(7) The common sense of bourgeois society, steeped in pragmatism, liberalism and positivism – philosophical world views structured from the capitalist point of view and ideology – believes in the “disability in itself”, acquired or innate, as something that affects a particular individual. But, in fact, there are no “disabled in itself” or “normal in itself”. As Marx showed, in his Theses on Feuerbach, the human essence is the set of social relations. Such a conception allows us to critically analyze the antithetical conceptual pair disability-normality that saturates most of the theoretical and practical lucubrations of special education. Now, to a large extent, the notion of “normality”, in capitalist society, is linked to the capacity and individual possibility of integration into the process of production of value, surplus value and capital. The subject who does not adapt to this rigid set of productive practices and social relations of production seriously runs the risk of being considered “disabled”. In this regard, it is interesting to observe the reflection made by István Mészáros on the theme of normality as a component element of bourgeois ideology. Says the Hungarian philosopher: “In our liberal-conservative culture, the socially established and dominant ideological system works in such a way as to present – ​​or distort – its own rules of selectivity, prejudice, discrimination and even systematic distortion as 'normality', 'objectivity' and 'scientific impartiality'” (Cf. Mészáros, The power of ideology, 2004, 57). In other words: the ideology of the dominant class – highlight: current in contemporary liberal-conservative culture –, which defines, on a day-to-day basis, who is the “disabled” destined to receive a differentiated treatment in school and in society – due, of course, to “its” shortcomings – presents its “rules of selectivity, prejudice and discrimination”, as impartial, objective and, above all, “normal”. That is, bourgeois society, in what is most essential – the capital-work relationship – affirms itself as “the normal”, and its ideology takes this “normality” – that is, the set of characteristics determined to human behavior to enter the capital-labor relationship – as the standard through which all singular individuals are evaluated and judged. Thus, bourgeois ideology and the set of practices and social relations that it represents assert themselves as the parameter of objectivity and normality. In this context, the institution of “normality” creates, in the same movement, its “other”, its complementary and antagonistic pair, the “non-normal” or, mainly, in the case of special education, the “disabled”. In other words: the notion of “disability”, adopted today to refer to and organize the practice of special education in schools, is a product of the ideological notion of “normality”, through which bourgeois society asserts itself. This conceptual construct, which is associated with complementary ideas of “objectivity”, “impartiality”, etc., is structured by capitalist class interests, forming an ideological complex that goes beyond the school institution and guides general social practices, aiming to fulfill certain material needs of the socio-metabolic system to which it is organically linked. As such, this ideology can be articulated in such a way as to integrate more or less elements of the current liberal-conservative cultural spectrum. But this ideology, which presents itself in specific forms, is not born in the heads of its cultivators and reproducers, the individuals of capitalist society. As an ideology, it can only be an ideal expression – mediated by economic, political and cultural institutions – of certain social practices that configure the material “normality” of the capital system. Now, the “normality” of capitalist social practices is outlined by the affirmation and reaffirmation of the relationship between capital and work. Individuals who are inserted or orbit around this relationship tend to be considered normal, or the “standard” by means of which one can symbolically “measure”, through a certain ideology – more or less scientific –, the “disabled” individual of this relationship. society – although, it should be noted, this “dichotomy” is not watertight: there are several normalities and deficiencies, intermediate elements between them and possible transit within this spectrum that we will call here the spectrum of normality-disability. One of the most important conclusions that we must draw from this is that, as the social practices of capitalist production and reproduction are historical – therefore transitory – the concepts of “normality” and “disability”, which make up bourgeois ideology, should not be considered absolute. , but related to this social and economic formation. More specifically: they concern the relationship between capital and labor, as well as all other social relations of production linked to it. genre e breed. For a good read on the intersectionality of these issues, see Angela Davis' important studies, especially, Women, race and class (São Paulo: Boitempo, 2016), Women, culture and politics (São Paulo: Boitempo, 2017) and Freedom is a constant struggle (São Paulo: Boitempo, 2018).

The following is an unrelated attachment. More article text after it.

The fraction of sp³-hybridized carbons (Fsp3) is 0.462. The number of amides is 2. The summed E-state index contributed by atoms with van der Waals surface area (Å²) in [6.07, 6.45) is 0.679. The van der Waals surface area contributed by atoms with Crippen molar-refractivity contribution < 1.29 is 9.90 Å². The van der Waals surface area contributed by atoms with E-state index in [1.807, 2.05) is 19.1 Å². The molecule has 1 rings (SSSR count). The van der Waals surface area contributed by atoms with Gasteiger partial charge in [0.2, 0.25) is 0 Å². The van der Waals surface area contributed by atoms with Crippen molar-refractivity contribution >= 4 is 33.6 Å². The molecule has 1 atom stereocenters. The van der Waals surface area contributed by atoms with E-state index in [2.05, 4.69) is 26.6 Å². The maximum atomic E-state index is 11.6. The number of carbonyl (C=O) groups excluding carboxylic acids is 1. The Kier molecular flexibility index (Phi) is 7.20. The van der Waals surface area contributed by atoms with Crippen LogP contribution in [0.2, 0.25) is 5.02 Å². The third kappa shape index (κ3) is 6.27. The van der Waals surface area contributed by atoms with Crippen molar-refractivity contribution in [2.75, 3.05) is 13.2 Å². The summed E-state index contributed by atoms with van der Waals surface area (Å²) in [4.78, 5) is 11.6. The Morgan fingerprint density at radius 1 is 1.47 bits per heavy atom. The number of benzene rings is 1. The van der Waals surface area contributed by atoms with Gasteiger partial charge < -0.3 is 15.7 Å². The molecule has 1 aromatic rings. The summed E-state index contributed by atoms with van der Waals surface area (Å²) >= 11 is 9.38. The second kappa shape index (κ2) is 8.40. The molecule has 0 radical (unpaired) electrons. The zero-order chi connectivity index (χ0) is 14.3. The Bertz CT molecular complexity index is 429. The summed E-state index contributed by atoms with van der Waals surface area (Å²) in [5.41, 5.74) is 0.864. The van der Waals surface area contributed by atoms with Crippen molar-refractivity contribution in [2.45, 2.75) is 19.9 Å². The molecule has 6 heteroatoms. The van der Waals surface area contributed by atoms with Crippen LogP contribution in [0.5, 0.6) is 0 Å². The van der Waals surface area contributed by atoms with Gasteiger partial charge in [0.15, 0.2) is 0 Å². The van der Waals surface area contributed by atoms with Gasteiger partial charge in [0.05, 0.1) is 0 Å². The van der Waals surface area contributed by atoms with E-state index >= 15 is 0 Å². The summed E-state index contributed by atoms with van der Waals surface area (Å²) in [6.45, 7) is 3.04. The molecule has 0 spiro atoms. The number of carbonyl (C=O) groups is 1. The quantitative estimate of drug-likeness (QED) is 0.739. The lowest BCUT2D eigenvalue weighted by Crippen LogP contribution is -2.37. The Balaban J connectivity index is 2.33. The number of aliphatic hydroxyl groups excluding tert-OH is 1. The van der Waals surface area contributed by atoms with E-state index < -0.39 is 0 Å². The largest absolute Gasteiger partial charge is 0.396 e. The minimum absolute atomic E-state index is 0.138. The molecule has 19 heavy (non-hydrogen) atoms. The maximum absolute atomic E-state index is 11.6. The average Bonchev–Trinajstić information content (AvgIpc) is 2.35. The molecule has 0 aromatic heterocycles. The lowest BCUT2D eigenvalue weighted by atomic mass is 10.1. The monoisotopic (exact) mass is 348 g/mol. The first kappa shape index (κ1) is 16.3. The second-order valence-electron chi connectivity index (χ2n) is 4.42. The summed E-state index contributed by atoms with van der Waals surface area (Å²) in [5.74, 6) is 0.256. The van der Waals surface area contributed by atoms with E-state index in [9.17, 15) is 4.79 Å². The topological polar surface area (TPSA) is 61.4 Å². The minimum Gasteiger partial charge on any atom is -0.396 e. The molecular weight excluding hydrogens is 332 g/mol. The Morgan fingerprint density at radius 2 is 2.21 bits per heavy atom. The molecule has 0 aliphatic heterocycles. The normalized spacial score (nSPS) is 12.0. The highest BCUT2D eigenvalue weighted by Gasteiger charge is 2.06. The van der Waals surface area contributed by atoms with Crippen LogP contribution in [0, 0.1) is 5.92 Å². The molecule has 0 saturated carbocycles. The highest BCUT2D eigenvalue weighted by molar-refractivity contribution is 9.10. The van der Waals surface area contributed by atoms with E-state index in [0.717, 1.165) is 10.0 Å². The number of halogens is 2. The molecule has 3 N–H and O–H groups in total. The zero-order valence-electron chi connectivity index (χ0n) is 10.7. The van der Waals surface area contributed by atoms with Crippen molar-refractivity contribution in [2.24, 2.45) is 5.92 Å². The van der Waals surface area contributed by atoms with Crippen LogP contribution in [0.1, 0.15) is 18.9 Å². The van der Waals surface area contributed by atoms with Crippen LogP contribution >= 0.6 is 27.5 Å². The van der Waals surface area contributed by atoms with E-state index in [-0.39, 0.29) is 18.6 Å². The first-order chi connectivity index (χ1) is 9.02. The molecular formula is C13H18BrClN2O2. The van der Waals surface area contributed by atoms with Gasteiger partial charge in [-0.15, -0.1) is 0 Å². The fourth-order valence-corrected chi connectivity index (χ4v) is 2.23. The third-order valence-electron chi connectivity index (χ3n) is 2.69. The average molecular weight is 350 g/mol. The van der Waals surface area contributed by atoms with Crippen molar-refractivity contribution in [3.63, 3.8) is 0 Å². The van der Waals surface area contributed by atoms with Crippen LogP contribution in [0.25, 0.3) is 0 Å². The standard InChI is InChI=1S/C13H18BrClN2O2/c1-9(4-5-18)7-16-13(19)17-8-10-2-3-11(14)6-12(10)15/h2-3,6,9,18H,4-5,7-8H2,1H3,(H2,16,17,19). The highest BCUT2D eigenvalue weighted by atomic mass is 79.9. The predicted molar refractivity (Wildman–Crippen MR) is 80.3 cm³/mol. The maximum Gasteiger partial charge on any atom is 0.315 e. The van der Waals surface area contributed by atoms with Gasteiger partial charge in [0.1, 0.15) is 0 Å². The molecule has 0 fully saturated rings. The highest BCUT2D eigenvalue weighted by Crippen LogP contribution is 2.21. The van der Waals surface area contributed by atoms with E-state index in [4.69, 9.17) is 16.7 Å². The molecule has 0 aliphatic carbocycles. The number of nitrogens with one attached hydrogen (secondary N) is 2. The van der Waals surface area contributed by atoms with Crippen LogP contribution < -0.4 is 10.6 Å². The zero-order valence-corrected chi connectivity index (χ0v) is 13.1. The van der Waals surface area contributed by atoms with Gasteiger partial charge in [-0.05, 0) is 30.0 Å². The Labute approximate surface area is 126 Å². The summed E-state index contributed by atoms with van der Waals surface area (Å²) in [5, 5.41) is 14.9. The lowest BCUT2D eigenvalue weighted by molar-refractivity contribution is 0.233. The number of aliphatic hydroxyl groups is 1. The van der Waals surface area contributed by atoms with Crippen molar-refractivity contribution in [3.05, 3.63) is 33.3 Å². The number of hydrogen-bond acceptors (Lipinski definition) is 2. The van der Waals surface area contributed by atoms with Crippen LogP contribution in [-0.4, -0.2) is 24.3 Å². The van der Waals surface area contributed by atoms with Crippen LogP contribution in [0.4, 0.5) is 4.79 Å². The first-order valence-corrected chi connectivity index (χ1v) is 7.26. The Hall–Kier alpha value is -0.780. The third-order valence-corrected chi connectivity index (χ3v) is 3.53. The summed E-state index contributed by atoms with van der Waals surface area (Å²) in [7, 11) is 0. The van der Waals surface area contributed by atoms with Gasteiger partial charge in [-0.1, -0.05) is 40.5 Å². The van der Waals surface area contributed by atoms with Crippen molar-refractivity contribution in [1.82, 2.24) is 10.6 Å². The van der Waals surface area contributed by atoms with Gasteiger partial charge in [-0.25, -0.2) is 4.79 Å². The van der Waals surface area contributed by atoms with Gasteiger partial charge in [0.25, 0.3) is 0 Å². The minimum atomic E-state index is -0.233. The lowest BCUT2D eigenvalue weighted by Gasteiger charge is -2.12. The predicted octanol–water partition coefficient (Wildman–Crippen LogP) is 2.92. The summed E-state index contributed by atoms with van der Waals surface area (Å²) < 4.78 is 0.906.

(8) For an understanding of the teaching that produces the development of higher psychological functions and the formation of scientific concepts – which capitalist school education denies to individuals with special needs – see, by Vygotsky, The social formation of mind (São Paulo: Martins Fontes, 1990, 2nd ed) and The construction of thought and language (São Paulo: Martins Fontes, 2001).

(9) According to the political theory elaborated by Marx and Engels, according to which the workers must self-organize as a dual power and permanently exercise the revolution until the suppression of capitalist property. See Marx and Engels on the theory of permanent revolution, Class struggles in Germany (São Paulo: Boitempo, 2010). From this publication, it is also useful to note the clever Prefácio written by Michael Löwy.

(10) That is, an education that, carried out hand in hand with the class struggle, enables self-organized workers to become aware of the contradictions of capital and the radical need to overcome it. See, on this subject, Mészáros, Education beyond the capital (São Paulo: Boitempo, 2008). We believe that, in this process, the revolutionary counternormalizing practices of the workers also need to develop, in their process of struggle against the capitalist order, an awareness that embraces a concept of counternormality capable of criticizing and overcoming the precarious notions of normality and deficiency inherent in the ideology bourgeois.